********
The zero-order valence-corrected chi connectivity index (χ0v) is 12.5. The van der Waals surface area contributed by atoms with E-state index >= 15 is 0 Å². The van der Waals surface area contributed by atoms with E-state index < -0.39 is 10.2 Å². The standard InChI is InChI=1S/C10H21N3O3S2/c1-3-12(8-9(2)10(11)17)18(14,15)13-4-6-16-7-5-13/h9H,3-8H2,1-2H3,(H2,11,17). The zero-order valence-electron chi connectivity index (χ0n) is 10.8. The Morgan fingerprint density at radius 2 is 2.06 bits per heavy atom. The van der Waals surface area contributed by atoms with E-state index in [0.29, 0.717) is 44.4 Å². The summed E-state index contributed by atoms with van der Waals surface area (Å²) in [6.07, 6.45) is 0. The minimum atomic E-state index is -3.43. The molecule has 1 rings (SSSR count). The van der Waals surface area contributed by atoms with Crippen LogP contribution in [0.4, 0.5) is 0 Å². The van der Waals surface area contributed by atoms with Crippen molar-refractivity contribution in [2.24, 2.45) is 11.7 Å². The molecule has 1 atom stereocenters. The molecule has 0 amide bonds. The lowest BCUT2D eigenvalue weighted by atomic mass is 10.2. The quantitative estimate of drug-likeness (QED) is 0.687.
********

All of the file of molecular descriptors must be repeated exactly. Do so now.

The zero-order valence-corrected chi connectivity index (χ0v) is 12.5. The van der Waals surface area contributed by atoms with E-state index >= 15 is 0 Å². The van der Waals surface area contributed by atoms with E-state index < -0.39 is 10.2 Å². The standard InChI is InChI=1S/C10H21N3O3S2/c1-3-12(8-9(2)10(11)17)18(14,15)13-4-6-16-7-5-13/h9H,3-8H2,1-2H3,(H2,11,17). The zero-order valence-electron chi connectivity index (χ0n) is 10.8. The Morgan fingerprint density at radius 2 is 2.06 bits per heavy atom. The van der Waals surface area contributed by atoms with E-state index in [0.29, 0.717) is 44.4 Å². The summed E-state index contributed by atoms with van der Waals surface area (Å²) in [6.07, 6.45) is 0. The minimum atomic E-state index is -3.43. The molecule has 1 rings (SSSR count). The van der Waals surface area contributed by atoms with Crippen LogP contribution in [0.4, 0.5) is 0 Å². The van der Waals surface area contributed by atoms with Crippen molar-refractivity contribution in [2.24, 2.45) is 11.7 Å². The molecule has 1 atom stereocenters. The molecule has 0 amide bonds. The lowest BCUT2D eigenvalue weighted by atomic mass is 10.2. The quantitative estimate of drug-likeness (QED) is 0.687.